nasturtiums are in the yard because they are peppery little blooms and relatives of the andean tuber mashua which is also out there...it is late october and the nasturtiums are going to seed which is fine with me...i have been combing the ground around the plants in search of "mature" seed and have already mailed some off to a friend...further research has revealed that waiting is not a necessity...like potato fruits, color and growth stage are not an indication of viability...size is more of a factor...i have quite a few seeds of varying sizes still on the vine so to speak and since there is no frost in the immediate forecast i will be letting them go a bit longer...it is good to know they can be harvested at any time though..options are something of a rarity in viability..i will be taking advantage of this one.
it's getting late and there will probably be a frost warning tonight ( although the last one turned out to be a false alarm we are well past our average first frost date )...still the teosinte is standing tall and there are flowers almost everywhere you look...in the canopy and closer to the ground...there are numerous , well defined ears in there too..however the season is turning out to be so much longer than northern tepehuan teosinte that i am becoming skeptical about the possibility of much of anything in the way of seeds forming much less maturing...unfortunate...so close but i don't think the weather will cooperate..unfortunately this is the only teosinte seed i can find commercially availble at the moment...northern tepehuam seems to have fallen out of favor at native seed search...i have some of that variety of seed frozen and may resurrect a bed next year just to get some ears with visible, if not viable ( although i have gotten viable seed here from that variety ) seed...even the smaller, solo plants are sprouting ears..too little too late i fear.
this spud is a clone of a tuber i grew from true seed year before last..i harvested it about a month ago and it seems to be in a hurry to get started again...it is late october and the outdoor season is mostly done so i got some compost, potting mix, and vermiculite and mixed them to a consistency i hope will not compact over the basement winter and planted this tuber in the basement under the lights..the indoor season is officially open...i mixed up a fer more containers while i was at it..i really don't plan on a huge indoor season this year, however, difficult as it ma be to discern this yacon plant is producing rhizomes and they will need a place to be soon enough...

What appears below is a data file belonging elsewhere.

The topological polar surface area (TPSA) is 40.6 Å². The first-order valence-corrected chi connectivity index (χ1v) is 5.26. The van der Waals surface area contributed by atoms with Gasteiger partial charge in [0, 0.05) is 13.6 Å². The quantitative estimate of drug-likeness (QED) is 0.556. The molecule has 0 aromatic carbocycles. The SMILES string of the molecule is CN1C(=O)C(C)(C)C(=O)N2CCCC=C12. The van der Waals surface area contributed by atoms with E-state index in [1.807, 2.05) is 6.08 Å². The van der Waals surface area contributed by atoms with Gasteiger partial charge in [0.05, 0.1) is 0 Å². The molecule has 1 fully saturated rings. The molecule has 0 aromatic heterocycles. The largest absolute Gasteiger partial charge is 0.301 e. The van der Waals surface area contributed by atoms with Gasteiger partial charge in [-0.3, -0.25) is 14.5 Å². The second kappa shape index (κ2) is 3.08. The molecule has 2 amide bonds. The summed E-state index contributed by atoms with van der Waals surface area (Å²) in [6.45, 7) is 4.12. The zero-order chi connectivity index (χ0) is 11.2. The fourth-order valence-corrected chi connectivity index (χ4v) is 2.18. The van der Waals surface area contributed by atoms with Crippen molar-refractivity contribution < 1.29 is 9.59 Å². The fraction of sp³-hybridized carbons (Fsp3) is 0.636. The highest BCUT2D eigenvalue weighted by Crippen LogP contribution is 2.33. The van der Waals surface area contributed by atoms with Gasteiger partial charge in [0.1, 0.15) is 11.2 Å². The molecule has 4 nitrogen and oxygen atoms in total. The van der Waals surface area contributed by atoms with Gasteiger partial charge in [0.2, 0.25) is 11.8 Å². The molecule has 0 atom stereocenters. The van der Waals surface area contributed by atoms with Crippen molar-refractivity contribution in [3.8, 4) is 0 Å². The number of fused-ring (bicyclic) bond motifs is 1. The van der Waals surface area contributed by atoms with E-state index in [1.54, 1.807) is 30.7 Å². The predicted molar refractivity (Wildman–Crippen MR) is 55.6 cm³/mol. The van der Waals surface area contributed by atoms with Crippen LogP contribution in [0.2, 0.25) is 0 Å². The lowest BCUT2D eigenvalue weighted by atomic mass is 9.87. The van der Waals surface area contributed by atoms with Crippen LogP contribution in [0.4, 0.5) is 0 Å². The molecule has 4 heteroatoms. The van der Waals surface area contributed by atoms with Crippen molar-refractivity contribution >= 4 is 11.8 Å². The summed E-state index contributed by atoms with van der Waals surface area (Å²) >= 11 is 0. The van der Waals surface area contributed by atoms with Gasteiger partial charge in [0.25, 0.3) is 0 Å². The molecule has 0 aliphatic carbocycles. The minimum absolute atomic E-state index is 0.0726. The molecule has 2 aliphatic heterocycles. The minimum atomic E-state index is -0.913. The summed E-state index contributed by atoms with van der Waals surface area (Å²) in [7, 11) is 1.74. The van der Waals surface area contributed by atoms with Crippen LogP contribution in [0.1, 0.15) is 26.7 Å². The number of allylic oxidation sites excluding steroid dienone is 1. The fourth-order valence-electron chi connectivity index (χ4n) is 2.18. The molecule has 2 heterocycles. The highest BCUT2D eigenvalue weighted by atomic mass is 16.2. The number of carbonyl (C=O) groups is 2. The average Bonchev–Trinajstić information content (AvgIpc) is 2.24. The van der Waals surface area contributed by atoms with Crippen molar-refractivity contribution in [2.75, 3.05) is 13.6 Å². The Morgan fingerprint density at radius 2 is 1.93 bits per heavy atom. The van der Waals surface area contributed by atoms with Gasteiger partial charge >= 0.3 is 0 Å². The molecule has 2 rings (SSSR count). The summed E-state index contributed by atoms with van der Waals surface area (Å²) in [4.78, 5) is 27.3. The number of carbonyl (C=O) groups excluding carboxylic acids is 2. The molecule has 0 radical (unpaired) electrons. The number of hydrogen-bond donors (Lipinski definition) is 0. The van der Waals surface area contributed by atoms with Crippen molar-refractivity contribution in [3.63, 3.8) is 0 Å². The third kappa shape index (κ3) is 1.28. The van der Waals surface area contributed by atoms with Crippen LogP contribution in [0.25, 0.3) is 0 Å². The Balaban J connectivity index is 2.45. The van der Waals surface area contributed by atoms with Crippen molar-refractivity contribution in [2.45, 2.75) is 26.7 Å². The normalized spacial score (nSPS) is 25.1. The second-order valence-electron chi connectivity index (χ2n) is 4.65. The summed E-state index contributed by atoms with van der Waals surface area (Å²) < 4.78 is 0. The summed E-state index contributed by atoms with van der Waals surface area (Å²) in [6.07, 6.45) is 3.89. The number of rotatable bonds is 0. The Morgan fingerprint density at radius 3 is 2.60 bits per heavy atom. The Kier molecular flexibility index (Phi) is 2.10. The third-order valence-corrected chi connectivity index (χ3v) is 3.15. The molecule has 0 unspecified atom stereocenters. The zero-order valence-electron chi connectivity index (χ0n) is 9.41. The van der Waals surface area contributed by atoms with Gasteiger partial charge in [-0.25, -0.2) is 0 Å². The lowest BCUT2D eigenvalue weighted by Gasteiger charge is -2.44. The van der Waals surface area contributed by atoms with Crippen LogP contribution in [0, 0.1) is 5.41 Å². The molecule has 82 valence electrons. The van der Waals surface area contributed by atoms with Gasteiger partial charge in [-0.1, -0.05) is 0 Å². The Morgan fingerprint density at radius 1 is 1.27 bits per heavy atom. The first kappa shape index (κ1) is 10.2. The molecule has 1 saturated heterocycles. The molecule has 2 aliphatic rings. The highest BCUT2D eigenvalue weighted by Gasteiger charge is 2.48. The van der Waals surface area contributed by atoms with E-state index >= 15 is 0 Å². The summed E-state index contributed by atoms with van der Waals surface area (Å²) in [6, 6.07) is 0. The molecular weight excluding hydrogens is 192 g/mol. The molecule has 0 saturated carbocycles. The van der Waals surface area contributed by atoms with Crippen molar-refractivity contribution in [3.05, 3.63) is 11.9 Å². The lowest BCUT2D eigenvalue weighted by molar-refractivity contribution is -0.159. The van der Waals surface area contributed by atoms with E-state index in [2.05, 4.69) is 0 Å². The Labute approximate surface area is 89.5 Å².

it's past mid-october and the teosinte is standing tall...still towering over me...which is different because by this time of year the northern tepehuan teosinte was trying to lay over and spread its seeds as far from the parent plant as it could..and, if the frost holds off, this variety may yet do that...it's still standing, however there are changes going on...the bottoms of the plants are dying back..with good reason...the energy has shifted from plant growth to reproduction...i count more than a dozen flowers blooming towards the canopy and more distinct ears are forming up there too..the seeds are not pronounced enough to show through the husks yet...they're there though..i can feel them..lows are forecast to be well above frost levels for the next ten days or so we will see how far these ears can get...and look at the support roots!
if anything the plants in the industrial field behind the big box stores has withered a bit more since last weekend...almost all the ears are turned downward and the crop is ready to harvest...except..it is warm here ( actually it has cooled a few degrees since sunrise ) and .7 of an inch of rain ( 17.78mm ) overnight and into this morning has rendered the fields still too wet to harvest...there are beans stuck in the fields as well and more rain forecast...it may be novenber before this comes in...there is still some green in the field but it is mostly thistle and some lambs quarters emboldened by the weather...if this year repeats last they have some time left yet...it is too wet to be concerned about fire...the hydrant at the corner stands by in case...and the field is still for sale...it is zoned commercial and there seem to be few takers...there may be a crop again in 2017...stay tuned.
i dragged the ladder out of the basement again today to have a look towards the top of the teosinte plants...i found seventeen distinctly defined and developing ears on the oldest and tallest stalk whose flower bloomed nine days ago...like its cousin northern tepehuan teosinte, the ears are forming one on top of the other along stems branching off the main stalks and, if there is time ( we survived a "frost warning' whose frost did not materialize two nights ago...forecast lows are well above freezing for the foreseeable future however this variety is taking much longer to develop...no guaranties ) and the seeds develop ( none that i could feel yet ) the ears should erupt from the stems like the northern tepehuan in the bottom photo..it's still a race against the frost...so far we're winning..we will see how far we get.
an industrial worker and university student (everyone needs a hobby...my hobbies have evolved and, to keep things straight, i have left my formal student career behind for reasons that are too detailed to delve into here...continuing to be a student of life however and not adverse to learning...stasis is death ) sliding down the back side of middle age...a social loner with collectivist leanings...explain that.